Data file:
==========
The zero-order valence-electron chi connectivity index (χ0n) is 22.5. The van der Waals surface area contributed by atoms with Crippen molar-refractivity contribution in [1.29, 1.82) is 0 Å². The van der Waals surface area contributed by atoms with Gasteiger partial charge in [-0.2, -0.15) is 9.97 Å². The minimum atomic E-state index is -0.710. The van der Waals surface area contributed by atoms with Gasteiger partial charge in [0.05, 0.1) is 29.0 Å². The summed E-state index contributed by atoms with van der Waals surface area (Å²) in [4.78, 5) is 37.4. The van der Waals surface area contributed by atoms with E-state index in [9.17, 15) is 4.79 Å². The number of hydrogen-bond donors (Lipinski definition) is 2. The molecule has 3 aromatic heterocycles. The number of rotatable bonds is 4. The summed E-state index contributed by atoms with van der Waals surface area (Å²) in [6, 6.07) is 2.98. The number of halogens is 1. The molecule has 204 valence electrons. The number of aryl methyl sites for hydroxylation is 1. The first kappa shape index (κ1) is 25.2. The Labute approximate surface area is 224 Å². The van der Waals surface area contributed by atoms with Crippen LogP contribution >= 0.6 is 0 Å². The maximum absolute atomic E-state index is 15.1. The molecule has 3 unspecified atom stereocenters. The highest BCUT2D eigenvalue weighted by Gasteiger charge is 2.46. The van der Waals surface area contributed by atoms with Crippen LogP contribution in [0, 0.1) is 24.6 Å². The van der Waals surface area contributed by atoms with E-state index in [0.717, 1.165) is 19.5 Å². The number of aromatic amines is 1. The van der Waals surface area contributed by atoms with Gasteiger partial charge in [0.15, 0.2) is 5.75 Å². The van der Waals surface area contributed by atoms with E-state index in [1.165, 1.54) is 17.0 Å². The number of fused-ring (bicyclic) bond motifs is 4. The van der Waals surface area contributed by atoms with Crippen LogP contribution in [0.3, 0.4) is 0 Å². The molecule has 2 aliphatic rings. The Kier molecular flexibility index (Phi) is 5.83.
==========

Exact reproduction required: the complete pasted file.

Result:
The zero-order valence-electron chi connectivity index (χ0n) is 22.5. The van der Waals surface area contributed by atoms with Crippen molar-refractivity contribution in [1.29, 1.82) is 0 Å². The van der Waals surface area contributed by atoms with Gasteiger partial charge in [-0.2, -0.15) is 9.97 Å². The minimum atomic E-state index is -0.710. The van der Waals surface area contributed by atoms with Gasteiger partial charge in [0.05, 0.1) is 29.0 Å². The summed E-state index contributed by atoms with van der Waals surface area (Å²) in [4.78, 5) is 37.4. The van der Waals surface area contributed by atoms with E-state index in [9.17, 15) is 4.79 Å². The number of hydrogen-bond donors (Lipinski definition) is 2. The molecule has 3 aromatic heterocycles. The number of rotatable bonds is 4. The summed E-state index contributed by atoms with van der Waals surface area (Å²) in [6, 6.07) is 2.98. The number of halogens is 1. The molecule has 204 valence electrons. The number of aryl methyl sites for hydroxylation is 1. The first kappa shape index (κ1) is 25.2. The Labute approximate surface area is 224 Å². The van der Waals surface area contributed by atoms with Crippen LogP contribution >= 0.6 is 0 Å². The maximum absolute atomic E-state index is 15.1. The molecule has 3 unspecified atom stereocenters. The highest BCUT2D eigenvalue weighted by Gasteiger charge is 2.46. The van der Waals surface area contributed by atoms with Crippen LogP contribution in [0, 0.1) is 24.6 Å². The van der Waals surface area contributed by atoms with E-state index in [0.717, 1.165) is 19.5 Å². The number of aromatic amines is 1. The van der Waals surface area contributed by atoms with Gasteiger partial charge in [0.15, 0.2) is 5.75 Å². The van der Waals surface area contributed by atoms with E-state index in [1.165, 1.54) is 17.0 Å². The number of fused-ring (bicyclic) bond motifs is 4. The van der Waals surface area contributed by atoms with Crippen LogP contribution in [0.3, 0.4) is 0 Å². The molecule has 2 aliphatic rings. The Kier molecular flexibility index (Phi) is 5.83.